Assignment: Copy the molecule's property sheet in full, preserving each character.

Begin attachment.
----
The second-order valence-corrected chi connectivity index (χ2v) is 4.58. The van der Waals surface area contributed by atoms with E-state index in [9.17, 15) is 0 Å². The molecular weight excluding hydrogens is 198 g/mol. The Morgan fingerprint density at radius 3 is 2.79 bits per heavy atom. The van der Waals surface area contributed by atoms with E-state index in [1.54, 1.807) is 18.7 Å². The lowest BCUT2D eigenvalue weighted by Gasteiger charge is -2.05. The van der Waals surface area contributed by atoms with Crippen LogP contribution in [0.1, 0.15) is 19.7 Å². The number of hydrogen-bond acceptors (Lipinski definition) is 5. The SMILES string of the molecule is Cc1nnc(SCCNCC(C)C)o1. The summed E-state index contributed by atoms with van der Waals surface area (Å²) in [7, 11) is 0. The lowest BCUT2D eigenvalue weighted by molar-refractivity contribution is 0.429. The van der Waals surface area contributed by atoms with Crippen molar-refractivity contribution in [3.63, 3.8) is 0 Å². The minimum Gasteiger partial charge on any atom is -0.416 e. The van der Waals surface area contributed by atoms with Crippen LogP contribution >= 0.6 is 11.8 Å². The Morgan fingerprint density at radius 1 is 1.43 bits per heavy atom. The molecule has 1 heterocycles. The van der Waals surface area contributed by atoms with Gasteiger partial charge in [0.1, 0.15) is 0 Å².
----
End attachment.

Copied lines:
The second-order valence-corrected chi connectivity index (χ2v) is 4.58. The van der Waals surface area contributed by atoms with E-state index in [9.17, 15) is 0 Å². The molecular weight excluding hydrogens is 198 g/mol. The Morgan fingerprint density at radius 3 is 2.79 bits per heavy atom. The van der Waals surface area contributed by atoms with E-state index in [1.54, 1.807) is 18.7 Å². The lowest BCUT2D eigenvalue weighted by Gasteiger charge is -2.05. The van der Waals surface area contributed by atoms with Crippen LogP contribution in [0.1, 0.15) is 19.7 Å². The number of hydrogen-bond acceptors (Lipinski definition) is 5. The SMILES string of the molecule is Cc1nnc(SCCNCC(C)C)o1. The summed E-state index contributed by atoms with van der Waals surface area (Å²) in [7, 11) is 0. The lowest BCUT2D eigenvalue weighted by molar-refractivity contribution is 0.429. The van der Waals surface area contributed by atoms with Crippen molar-refractivity contribution in [3.63, 3.8) is 0 Å². The minimum Gasteiger partial charge on any atom is -0.416 e. The van der Waals surface area contributed by atoms with Crippen LogP contribution >= 0.6 is 11.8 Å². The Morgan fingerprint density at radius 1 is 1.43 bits per heavy atom. The molecule has 1 heterocycles. The van der Waals surface area contributed by atoms with Gasteiger partial charge in [0.1, 0.15) is 0 Å².